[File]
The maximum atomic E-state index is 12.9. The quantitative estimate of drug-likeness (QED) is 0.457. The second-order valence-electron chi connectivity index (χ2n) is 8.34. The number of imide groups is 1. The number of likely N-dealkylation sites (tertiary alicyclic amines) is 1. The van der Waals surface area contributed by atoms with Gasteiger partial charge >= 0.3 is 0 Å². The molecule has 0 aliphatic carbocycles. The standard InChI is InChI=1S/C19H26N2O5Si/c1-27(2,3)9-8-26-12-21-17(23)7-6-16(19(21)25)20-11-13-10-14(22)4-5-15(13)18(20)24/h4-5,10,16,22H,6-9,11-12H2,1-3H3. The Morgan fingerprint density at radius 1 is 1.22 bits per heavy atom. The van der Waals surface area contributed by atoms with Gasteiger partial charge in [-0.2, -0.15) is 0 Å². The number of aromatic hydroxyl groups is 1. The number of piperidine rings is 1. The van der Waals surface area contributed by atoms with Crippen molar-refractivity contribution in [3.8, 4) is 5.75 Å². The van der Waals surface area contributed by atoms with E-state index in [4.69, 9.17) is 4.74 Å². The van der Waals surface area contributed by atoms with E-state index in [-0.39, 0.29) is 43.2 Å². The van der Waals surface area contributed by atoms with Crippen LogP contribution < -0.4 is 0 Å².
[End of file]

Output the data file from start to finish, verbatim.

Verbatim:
The maximum atomic E-state index is 12.9. The quantitative estimate of drug-likeness (QED) is 0.457. The second-order valence-electron chi connectivity index (χ2n) is 8.34. The number of imide groups is 1. The number of likely N-dealkylation sites (tertiary alicyclic amines) is 1. The van der Waals surface area contributed by atoms with Gasteiger partial charge >= 0.3 is 0 Å². The molecule has 0 aliphatic carbocycles. The standard InChI is InChI=1S/C19H26N2O5Si/c1-27(2,3)9-8-26-12-21-17(23)7-6-16(19(21)25)20-11-13-10-14(22)4-5-15(13)18(20)24/h4-5,10,16,22H,6-9,11-12H2,1-3H3. The Morgan fingerprint density at radius 1 is 1.22 bits per heavy atom. The van der Waals surface area contributed by atoms with Gasteiger partial charge in [-0.2, -0.15) is 0 Å². The number of aromatic hydroxyl groups is 1. The number of piperidine rings is 1. The van der Waals surface area contributed by atoms with Crippen molar-refractivity contribution in [3.8, 4) is 5.75 Å². The van der Waals surface area contributed by atoms with E-state index in [4.69, 9.17) is 4.74 Å². The van der Waals surface area contributed by atoms with E-state index in [-0.39, 0.29) is 43.2 Å². The van der Waals surface area contributed by atoms with Crippen LogP contribution < -0.4 is 0 Å².